[ I’ve had this draft sitting around since November or so, when I first saw Andrew Bird: Fever Year at the Chicago International Film Festival. I never finished the post, feeling like I needed to see the film again to finish collecting my thoughts. I had the chance to see the film again, this time at Evanston’s Talking Pictures Film Festival, and think maybe this time, I’ll collect my thoughts better. So I sit here, several months after beginning this, listening to Break It Yourself, and think: how far we’ve all come. How far, indeed.]
Andrew Bird: Fever Year isn’t quite a concert film. If you’re looking for that, go track down his performance on Austin City Limits from 2009, or spend some time trawling through YouTube. It’s not a biographical film, either, as you glean little about Andrew Bird the person that you couldn’t get from Wikipedia or his own website or, frankly, this very blog. The film exists somewhere in between, and is, as described by director Xan Aranda, “ten songs and a storyline,” capturing the culmination of Bird’s dizzying year of non-stop touring in support of his 2009 album, Noble Beast.
Most of the concert footage was taken at two shows at Milwaukee’s Pabst Theatre, filmed in October 2009, with a few clips from one of December 2009’s Gezellegheid shows, and a few brief moments from Bird’s triumphant September 2008 show for 10,000+ fans at Chicago’s Pritzker Pavilion in Millennium Park. For those of you playing along at home: yes, yes I was at all of those. In a way, it felt like it was a movie made just for me, seeing these moments up there on the big screen. I don’t think it’s hyperbole to say that Andrew Bird’s music has affected the way that I think about writing and music and being creative, let alone to say that it’s touched me as a person. I’m a little too old and jaded to throw around words like “life-changing”, but trust me, it’s close.
So this film, one that I’ve been waiting for since 2009, had a lot of high expectations to live up to. But there was nothing to worry about: from the opening notes of “Sweetmatter”, his combination of the songs “Sweetbreads” and “Dark Matter”, to the closing shot, post-credits, of Bird picking up his shoes and his sock-monkey and waving goodbye to the crowd, the film works. Ultimately, it is a touching tribute to Bird as an artist. It marks the culmination of over ten years of hard work, with possibly one of the most grueling years of Bird’s career, one that saw him reaching new levels of professional acclaim but also stretching himself to the limits, running a perpetual fever over the course of the year and literally limping over the finish line after injuring his heel at one of the last concerts of the year.
For a film that gives you little personal information about its protagonist, it has its good share of quiet, intimate moments. Bird, in the studio, setting up his vast array of pedals cross-legged on the floor, whistling to himself. In a Milwaukee hotel room, running through a song on acoustic guitar. On his farm in western Illinois, trampling through the grass, picking vegetables. Moments before taking the stage at Fourth Presbyterian, humming a few repeated notes to himself. They’re moments that say a lot about Bird as a person, even without words. It’s those quiet moments that struck me most on viewing, more so than the concert footage. I can’t quite say why, but as someone who has her own hills to climb in regards to being an introvert, living a solitary life mostly by choice and occasionally forgetting how to re-engage with people, large portions of the film spoke to me in a deeply personal way.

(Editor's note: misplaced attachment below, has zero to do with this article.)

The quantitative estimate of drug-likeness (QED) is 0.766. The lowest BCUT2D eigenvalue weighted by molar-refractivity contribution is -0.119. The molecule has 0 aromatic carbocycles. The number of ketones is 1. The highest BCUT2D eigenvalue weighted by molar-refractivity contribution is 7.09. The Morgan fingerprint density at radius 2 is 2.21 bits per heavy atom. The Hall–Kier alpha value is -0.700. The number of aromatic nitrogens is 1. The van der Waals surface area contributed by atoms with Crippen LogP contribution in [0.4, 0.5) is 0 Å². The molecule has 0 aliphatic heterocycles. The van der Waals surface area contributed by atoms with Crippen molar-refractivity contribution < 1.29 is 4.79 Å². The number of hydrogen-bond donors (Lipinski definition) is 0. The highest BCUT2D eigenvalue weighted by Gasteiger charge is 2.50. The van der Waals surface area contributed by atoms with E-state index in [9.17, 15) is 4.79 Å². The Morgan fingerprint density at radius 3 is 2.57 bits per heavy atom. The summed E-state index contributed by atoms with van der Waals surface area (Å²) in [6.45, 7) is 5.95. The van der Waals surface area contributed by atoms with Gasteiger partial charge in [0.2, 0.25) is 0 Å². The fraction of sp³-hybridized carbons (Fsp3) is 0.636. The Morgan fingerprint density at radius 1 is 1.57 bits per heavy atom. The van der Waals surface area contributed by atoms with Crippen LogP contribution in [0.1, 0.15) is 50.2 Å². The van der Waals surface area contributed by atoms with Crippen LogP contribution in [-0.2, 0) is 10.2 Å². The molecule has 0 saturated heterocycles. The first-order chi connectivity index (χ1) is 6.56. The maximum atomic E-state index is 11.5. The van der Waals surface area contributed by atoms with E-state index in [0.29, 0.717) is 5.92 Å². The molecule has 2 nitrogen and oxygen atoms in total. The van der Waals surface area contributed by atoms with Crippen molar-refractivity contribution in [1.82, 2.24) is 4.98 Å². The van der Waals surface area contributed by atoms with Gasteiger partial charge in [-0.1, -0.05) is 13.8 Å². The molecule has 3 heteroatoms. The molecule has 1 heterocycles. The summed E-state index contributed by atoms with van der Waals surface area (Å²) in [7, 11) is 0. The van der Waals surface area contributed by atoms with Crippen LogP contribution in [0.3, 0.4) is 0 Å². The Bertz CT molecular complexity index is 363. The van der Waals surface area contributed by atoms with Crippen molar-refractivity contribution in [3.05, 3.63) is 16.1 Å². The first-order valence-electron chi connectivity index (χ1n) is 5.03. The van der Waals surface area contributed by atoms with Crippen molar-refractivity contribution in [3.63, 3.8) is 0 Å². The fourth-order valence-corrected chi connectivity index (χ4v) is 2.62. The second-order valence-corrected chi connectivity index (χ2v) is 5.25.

Although it’s an often serious, straight-forward look at Bird’s music and process, the film isn’t without humor, often provided by Mike Lewis and Jeremy Ylvisaker. “I’m surprised my cats don’t hate me yet,” Lewis quips at one point, when discussing the grueling touring schedule. “He’s always freezing, always whistling, shivering… like a baby bird,” says Ylvisaker, regarding Bird’s constant illness throughout the tour. There are a few scattered behind-the-scenes moments of the band at soundcheck, or working through the tricky, rarely played coda to “Opposite Day”, that show their more playful sides, even while at work.
Andrew Bird: Fever Year is a beautifully shot film, from the way the concert footage is presented, to the traditional talking-head style interviews, to the long, loving shots of the Chicago Skyway. It holds up over time and over repeated viewings (not that that’s possible unless you’re planning on following it around the film festival circuit; the film will not be released on DVD). It’s perhaps even a little more meaningful now, after the release of Break It Yourself. You can see the beginnings of a few of the songs on the new album in the film: he works on “Lusitania” with Annie Clark, who went on to provide the backing vocals for the new album; he runs through “Sifters” in the studio, but performed it for the very first time during one of those shows at the Pabst, a performance which gave me chills. A lot has changed for Andrew Bird since that grueling year of non-stop touring, but some things always stay the same: he’s back out on the road in support of yet another highly anticipated, acclaimed album. I’m sure that even now, he’s working out snippets of songs that will appear on a future release.
Let’s just hope he doesn’t spend a year running a continuous fever this time around.
Check out the trailer, below, and then plan to find it at a film festival near you. Upcoming showings include stops in Toronto, Phoenix, Vail, Cleveland, Orlando, and Nashville.